Request for Proposal (RFP)
When a complex business requirement has been defined a company is then ready to find a vendor to fulfill the requirements. The first step in finding a vendor is to create and send out a Request for Proposal (RFP). The RFP document should contain in detail every aspect of the business requirement, and what the company requires from a potential vendor to fulfill the requirements specified in the RFP.
The vendor will produce a bid based on its understanding of the requirements specified in the RFP, and the competing bids will be evaluated to produce either the selection of the winning vendor, or a short-list of vendors who will then deliver presentations to the company.
Defining the Request for Proposal Document
The RFP document is crucial to obtaining a vendor who can fulfill a customer's business requirements. If the document is flawed, either by ambiguous requirements, missing requirements, or unreasonable requirements on the vendor, then the RFP process will lead to incomplete bids, or in some cases, no bids at all. Vendors are not required to submit bids to every RFP they receive, and even if they could fulfill the RFP requirements, they may not have the capacity to deliver the requirements in a timely fashion. The later is often found when a customer sends RFP's to smaller vendors who may be leaders in their field but do not have the means or capacity to fulfill the customer's needs.
Every RFP will be different based on the requirements that have been defined and the specific needs of the customer. Even within the same company, an RFP document may differ in focus depending on the primary requirements. For some RFPs, the focus may be on price, while others may focus on delivery times or the quality requirements for the items needed.
Specific Features of the RFP Document
There are some features of the RFP document that are required. For example, each RFP should have a specific date and time on which the customer requires all potential suppliers to have submitted a bid. If bids are submitted after that date, they should be discarded. If a vendor cannot submit a bid on time, then this could indicate a possible issue with the organization and maybe delivery concerns.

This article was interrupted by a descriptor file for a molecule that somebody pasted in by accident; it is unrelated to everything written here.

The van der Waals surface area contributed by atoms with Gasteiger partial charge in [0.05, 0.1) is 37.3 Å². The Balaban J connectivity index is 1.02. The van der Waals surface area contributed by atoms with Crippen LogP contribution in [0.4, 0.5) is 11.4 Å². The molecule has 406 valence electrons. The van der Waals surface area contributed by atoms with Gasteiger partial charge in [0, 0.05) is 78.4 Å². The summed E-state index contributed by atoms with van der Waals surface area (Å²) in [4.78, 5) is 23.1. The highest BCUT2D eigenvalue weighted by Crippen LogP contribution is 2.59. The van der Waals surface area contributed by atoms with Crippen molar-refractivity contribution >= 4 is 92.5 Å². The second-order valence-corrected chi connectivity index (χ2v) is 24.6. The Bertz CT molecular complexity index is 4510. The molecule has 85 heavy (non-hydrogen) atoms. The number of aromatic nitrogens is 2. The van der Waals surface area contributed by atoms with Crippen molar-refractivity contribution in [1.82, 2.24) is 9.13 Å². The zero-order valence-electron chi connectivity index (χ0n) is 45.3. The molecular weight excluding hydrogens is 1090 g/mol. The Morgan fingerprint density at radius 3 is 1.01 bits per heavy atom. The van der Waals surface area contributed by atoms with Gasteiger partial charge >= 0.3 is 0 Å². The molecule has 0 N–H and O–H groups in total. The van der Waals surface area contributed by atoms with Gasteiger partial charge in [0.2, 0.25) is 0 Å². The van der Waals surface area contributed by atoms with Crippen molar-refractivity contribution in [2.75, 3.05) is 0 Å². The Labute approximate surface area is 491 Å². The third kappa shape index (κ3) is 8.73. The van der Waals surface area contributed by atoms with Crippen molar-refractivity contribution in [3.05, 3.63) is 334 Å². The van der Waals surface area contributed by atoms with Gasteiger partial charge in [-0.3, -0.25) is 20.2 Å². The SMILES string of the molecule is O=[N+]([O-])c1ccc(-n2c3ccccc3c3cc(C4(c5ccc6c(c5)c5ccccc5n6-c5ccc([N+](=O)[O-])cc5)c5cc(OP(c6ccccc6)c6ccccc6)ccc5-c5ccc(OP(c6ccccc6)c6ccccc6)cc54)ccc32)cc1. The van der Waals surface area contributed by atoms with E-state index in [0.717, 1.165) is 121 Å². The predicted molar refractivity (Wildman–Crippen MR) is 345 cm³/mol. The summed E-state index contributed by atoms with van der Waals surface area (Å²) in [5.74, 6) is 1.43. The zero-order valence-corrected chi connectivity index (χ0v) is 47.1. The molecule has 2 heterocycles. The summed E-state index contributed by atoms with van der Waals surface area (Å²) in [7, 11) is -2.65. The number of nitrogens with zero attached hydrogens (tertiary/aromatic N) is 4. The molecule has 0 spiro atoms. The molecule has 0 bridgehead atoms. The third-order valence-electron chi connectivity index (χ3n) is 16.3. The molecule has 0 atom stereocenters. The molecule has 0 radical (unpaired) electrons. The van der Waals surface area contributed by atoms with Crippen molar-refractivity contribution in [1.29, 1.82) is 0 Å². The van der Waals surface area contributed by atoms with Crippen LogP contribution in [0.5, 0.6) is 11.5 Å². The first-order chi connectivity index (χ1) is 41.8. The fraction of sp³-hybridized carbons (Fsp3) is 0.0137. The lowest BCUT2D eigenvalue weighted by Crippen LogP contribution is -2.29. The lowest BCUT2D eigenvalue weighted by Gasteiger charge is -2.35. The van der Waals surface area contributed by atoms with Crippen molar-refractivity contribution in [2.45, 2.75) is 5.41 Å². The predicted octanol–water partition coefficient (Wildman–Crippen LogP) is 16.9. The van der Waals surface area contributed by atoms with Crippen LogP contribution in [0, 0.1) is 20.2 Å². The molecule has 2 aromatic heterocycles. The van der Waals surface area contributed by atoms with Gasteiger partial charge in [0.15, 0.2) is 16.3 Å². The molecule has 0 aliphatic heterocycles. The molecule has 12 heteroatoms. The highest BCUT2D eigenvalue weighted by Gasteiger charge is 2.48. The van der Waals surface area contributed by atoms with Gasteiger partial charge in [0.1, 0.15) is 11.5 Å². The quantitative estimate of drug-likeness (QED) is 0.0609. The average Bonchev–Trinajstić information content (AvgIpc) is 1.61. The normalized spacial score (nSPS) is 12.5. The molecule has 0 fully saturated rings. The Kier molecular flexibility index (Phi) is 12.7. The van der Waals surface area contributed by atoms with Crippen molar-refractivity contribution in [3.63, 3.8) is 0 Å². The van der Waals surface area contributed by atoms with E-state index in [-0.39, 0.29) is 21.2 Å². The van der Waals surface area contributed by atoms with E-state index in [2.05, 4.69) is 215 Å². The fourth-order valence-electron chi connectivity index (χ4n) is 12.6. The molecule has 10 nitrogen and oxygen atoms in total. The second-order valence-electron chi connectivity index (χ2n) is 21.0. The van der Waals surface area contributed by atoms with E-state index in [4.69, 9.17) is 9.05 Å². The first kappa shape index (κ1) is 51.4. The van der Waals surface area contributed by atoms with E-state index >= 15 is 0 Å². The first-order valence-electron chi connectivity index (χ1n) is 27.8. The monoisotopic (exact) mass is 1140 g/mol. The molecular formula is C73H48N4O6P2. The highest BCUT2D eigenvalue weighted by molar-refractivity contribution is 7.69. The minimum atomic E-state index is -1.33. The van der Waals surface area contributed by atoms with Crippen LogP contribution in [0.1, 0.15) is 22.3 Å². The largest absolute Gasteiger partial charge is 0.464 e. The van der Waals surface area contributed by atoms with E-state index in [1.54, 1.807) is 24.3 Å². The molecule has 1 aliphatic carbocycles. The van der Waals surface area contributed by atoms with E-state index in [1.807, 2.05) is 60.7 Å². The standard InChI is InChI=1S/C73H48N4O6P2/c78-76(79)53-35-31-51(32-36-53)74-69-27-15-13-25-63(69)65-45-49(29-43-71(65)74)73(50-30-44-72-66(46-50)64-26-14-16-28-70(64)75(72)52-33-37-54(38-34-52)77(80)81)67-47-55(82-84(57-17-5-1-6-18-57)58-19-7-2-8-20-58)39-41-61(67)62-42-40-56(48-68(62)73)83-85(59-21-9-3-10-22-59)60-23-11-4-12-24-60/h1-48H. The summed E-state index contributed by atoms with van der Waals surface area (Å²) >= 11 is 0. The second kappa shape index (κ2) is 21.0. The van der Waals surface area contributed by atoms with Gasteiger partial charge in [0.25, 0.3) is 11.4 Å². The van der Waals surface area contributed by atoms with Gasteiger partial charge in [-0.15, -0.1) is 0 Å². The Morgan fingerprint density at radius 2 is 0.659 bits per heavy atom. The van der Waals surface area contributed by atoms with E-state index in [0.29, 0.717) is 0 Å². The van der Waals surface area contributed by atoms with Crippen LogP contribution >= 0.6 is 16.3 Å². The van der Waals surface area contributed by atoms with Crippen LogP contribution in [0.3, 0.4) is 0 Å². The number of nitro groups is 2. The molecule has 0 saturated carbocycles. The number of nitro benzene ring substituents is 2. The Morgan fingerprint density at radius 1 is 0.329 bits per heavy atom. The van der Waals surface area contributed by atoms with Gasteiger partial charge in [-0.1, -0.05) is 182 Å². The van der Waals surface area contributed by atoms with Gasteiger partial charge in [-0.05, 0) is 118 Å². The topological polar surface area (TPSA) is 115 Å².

However, the customer must give vendors adequate time to submit a bid. If the requirements are particularly complex, vendors may need to assemble a response team to break down the requirements into areas that they can understand and then assemble a bid. If the timeline defined in the RFP is too short, responses may be rushed and vendors may be guessing at the complexity of the project, rather than fully understanding it. This will lead to inaccurate bids and a wasted RFP process.
The RFP document should indicate the process if vendors have additional questions on the requirements specified in the RFP. Vendors should not be allowed to call the customer as this can lead to one vendor being given additional information that gives them a competitive advantage.
It is best to arrange a conference call so that representatives of each vendor can ask and listen to questions directed back to the client. This ensures a fairness in the bidding process.
An RFP document must also clearly specify the format the vendors RFP response. If this is not clearly defined, responses will be sent that are in different formats and it would be impossible to compare vendor's bids. The response format should identify what is required from the vendor in each section, such as references, resumes of potential team members, a document with the vendors understanding of the requirements, and a format for the pricing. If each vendor adheres to the correct response format, this will make a comparison of the bids easier.